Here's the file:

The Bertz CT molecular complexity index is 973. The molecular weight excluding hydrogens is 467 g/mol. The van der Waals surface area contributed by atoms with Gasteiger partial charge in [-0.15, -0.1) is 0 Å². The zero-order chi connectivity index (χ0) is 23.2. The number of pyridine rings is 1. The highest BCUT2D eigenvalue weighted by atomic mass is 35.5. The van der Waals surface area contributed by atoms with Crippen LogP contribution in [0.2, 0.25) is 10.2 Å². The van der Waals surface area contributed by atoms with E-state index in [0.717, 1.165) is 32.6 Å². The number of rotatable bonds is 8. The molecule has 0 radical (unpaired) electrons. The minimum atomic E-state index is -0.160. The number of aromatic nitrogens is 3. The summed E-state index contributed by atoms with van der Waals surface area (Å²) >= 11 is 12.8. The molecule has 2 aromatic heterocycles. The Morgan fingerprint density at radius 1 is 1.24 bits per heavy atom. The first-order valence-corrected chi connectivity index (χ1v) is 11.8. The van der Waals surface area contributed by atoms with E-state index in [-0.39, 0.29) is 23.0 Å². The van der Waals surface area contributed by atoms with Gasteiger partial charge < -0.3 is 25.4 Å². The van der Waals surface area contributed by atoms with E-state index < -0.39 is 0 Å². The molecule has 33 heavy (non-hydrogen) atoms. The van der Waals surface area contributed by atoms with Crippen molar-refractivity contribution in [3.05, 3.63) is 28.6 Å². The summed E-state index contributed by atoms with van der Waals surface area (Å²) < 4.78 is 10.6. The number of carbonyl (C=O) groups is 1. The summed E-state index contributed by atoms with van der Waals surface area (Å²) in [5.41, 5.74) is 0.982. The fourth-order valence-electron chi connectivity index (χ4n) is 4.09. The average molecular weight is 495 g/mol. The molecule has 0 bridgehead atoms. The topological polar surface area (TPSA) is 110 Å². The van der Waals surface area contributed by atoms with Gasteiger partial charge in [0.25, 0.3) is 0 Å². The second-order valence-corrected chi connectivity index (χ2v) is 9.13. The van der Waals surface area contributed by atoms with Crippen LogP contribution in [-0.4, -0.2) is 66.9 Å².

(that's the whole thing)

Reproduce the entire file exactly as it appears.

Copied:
The Bertz CT molecular complexity index is 973. The molecular weight excluding hydrogens is 467 g/mol. The van der Waals surface area contributed by atoms with Gasteiger partial charge in [-0.15, -0.1) is 0 Å². The zero-order chi connectivity index (χ0) is 23.2. The number of pyridine rings is 1. The highest BCUT2D eigenvalue weighted by atomic mass is 35.5. The van der Waals surface area contributed by atoms with Crippen LogP contribution in [0.2, 0.25) is 10.2 Å². The van der Waals surface area contributed by atoms with E-state index in [0.717, 1.165) is 32.6 Å². The number of rotatable bonds is 8. The molecule has 0 radical (unpaired) electrons. The minimum atomic E-state index is -0.160. The number of aromatic nitrogens is 3. The summed E-state index contributed by atoms with van der Waals surface area (Å²) >= 11 is 12.8. The molecule has 2 aromatic heterocycles. The Morgan fingerprint density at radius 1 is 1.24 bits per heavy atom. The first-order valence-corrected chi connectivity index (χ1v) is 11.8. The van der Waals surface area contributed by atoms with E-state index in [-0.39, 0.29) is 23.0 Å². The van der Waals surface area contributed by atoms with Gasteiger partial charge < -0.3 is 25.4 Å². The van der Waals surface area contributed by atoms with E-state index < -0.39 is 0 Å². The molecule has 33 heavy (non-hydrogen) atoms. The van der Waals surface area contributed by atoms with Crippen molar-refractivity contribution in [3.05, 3.63) is 28.6 Å². The summed E-state index contributed by atoms with van der Waals surface area (Å²) < 4.78 is 10.6. The number of carbonyl (C=O) groups is 1. The summed E-state index contributed by atoms with van der Waals surface area (Å²) in [5.41, 5.74) is 0.982. The fourth-order valence-electron chi connectivity index (χ4n) is 4.09. The average molecular weight is 495 g/mol. The molecule has 0 bridgehead atoms. The topological polar surface area (TPSA) is 110 Å². The van der Waals surface area contributed by atoms with Gasteiger partial charge in [0.25, 0.3) is 0 Å². The second-order valence-corrected chi connectivity index (χ2v) is 9.13. The van der Waals surface area contributed by atoms with Crippen LogP contribution in [-0.4, -0.2) is 66.9 Å².